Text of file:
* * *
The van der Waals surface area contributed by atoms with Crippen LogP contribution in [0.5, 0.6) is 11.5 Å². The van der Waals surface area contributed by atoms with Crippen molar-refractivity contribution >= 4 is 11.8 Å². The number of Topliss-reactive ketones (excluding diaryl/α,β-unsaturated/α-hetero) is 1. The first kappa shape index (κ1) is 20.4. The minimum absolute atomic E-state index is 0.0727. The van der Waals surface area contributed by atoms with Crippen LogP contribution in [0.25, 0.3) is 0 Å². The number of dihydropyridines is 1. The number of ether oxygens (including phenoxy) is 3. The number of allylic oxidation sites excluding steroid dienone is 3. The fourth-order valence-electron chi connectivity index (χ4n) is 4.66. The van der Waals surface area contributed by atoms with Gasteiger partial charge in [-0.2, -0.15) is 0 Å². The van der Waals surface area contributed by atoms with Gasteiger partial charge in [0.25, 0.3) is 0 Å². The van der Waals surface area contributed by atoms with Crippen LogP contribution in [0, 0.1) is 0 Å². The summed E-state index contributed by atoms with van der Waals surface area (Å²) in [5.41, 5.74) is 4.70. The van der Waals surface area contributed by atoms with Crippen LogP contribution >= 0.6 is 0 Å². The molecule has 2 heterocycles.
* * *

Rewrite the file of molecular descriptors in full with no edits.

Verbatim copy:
The van der Waals surface area contributed by atoms with Crippen LogP contribution in [0.5, 0.6) is 11.5 Å². The van der Waals surface area contributed by atoms with Crippen molar-refractivity contribution >= 4 is 11.8 Å². The number of Topliss-reactive ketones (excluding diaryl/α,β-unsaturated/α-hetero) is 1. The first kappa shape index (κ1) is 20.4. The minimum absolute atomic E-state index is 0.0727. The van der Waals surface area contributed by atoms with Crippen LogP contribution in [0.25, 0.3) is 0 Å². The number of dihydropyridines is 1. The number of ether oxygens (including phenoxy) is 3. The number of allylic oxidation sites excluding steroid dienone is 3. The fourth-order valence-electron chi connectivity index (χ4n) is 4.66. The van der Waals surface area contributed by atoms with Gasteiger partial charge in [-0.2, -0.15) is 0 Å². The van der Waals surface area contributed by atoms with Gasteiger partial charge in [0.25, 0.3) is 0 Å². The van der Waals surface area contributed by atoms with Crippen LogP contribution in [0, 0.1) is 0 Å². The summed E-state index contributed by atoms with van der Waals surface area (Å²) in [5.41, 5.74) is 4.70. The van der Waals surface area contributed by atoms with Crippen LogP contribution >= 0.6 is 0 Å². The molecule has 2 heterocycles.